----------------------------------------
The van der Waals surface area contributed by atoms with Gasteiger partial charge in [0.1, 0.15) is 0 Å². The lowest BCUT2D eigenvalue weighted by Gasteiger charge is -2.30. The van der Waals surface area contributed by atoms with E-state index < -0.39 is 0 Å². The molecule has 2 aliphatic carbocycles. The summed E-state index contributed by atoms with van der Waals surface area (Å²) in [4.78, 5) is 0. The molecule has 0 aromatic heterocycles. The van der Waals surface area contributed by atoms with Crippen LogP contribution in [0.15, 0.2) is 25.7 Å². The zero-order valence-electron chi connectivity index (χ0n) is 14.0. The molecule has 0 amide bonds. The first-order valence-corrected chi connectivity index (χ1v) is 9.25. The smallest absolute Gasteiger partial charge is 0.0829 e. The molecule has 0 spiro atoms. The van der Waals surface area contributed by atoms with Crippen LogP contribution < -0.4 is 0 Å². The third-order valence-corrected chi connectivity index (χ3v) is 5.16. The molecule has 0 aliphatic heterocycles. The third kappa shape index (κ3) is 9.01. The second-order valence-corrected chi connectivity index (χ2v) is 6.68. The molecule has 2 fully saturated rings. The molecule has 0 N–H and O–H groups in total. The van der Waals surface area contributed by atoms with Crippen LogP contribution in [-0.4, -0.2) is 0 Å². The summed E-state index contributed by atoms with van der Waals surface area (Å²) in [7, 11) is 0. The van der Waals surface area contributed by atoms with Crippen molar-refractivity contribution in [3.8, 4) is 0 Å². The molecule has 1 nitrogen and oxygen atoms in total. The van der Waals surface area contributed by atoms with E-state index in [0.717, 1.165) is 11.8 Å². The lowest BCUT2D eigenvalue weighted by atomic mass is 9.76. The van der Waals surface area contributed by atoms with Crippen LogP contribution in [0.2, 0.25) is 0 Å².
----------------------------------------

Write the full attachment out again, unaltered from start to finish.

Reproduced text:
The van der Waals surface area contributed by atoms with Gasteiger partial charge in [0.1, 0.15) is 0 Å². The lowest BCUT2D eigenvalue weighted by Gasteiger charge is -2.30. The van der Waals surface area contributed by atoms with E-state index < -0.39 is 0 Å². The molecule has 2 aliphatic carbocycles. The summed E-state index contributed by atoms with van der Waals surface area (Å²) in [4.78, 5) is 0. The molecule has 0 aromatic heterocycles. The van der Waals surface area contributed by atoms with Crippen LogP contribution in [0.15, 0.2) is 25.7 Å². The zero-order valence-electron chi connectivity index (χ0n) is 14.0. The molecule has 0 amide bonds. The first-order valence-corrected chi connectivity index (χ1v) is 9.25. The smallest absolute Gasteiger partial charge is 0.0829 e. The molecule has 0 spiro atoms. The van der Waals surface area contributed by atoms with Crippen LogP contribution < -0.4 is 0 Å². The third-order valence-corrected chi connectivity index (χ3v) is 5.16. The molecule has 0 aliphatic heterocycles. The third kappa shape index (κ3) is 9.01. The second-order valence-corrected chi connectivity index (χ2v) is 6.68. The molecule has 2 fully saturated rings. The molecule has 0 N–H and O–H groups in total. The van der Waals surface area contributed by atoms with Crippen LogP contribution in [-0.4, -0.2) is 0 Å². The summed E-state index contributed by atoms with van der Waals surface area (Å²) in [7, 11) is 0. The van der Waals surface area contributed by atoms with Crippen molar-refractivity contribution in [3.8, 4) is 0 Å². The molecule has 1 nitrogen and oxygen atoms in total. The van der Waals surface area contributed by atoms with E-state index in [0.717, 1.165) is 11.8 Å². The lowest BCUT2D eigenvalue weighted by atomic mass is 9.76. The van der Waals surface area contributed by atoms with Crippen LogP contribution in [0.2, 0.25) is 0 Å².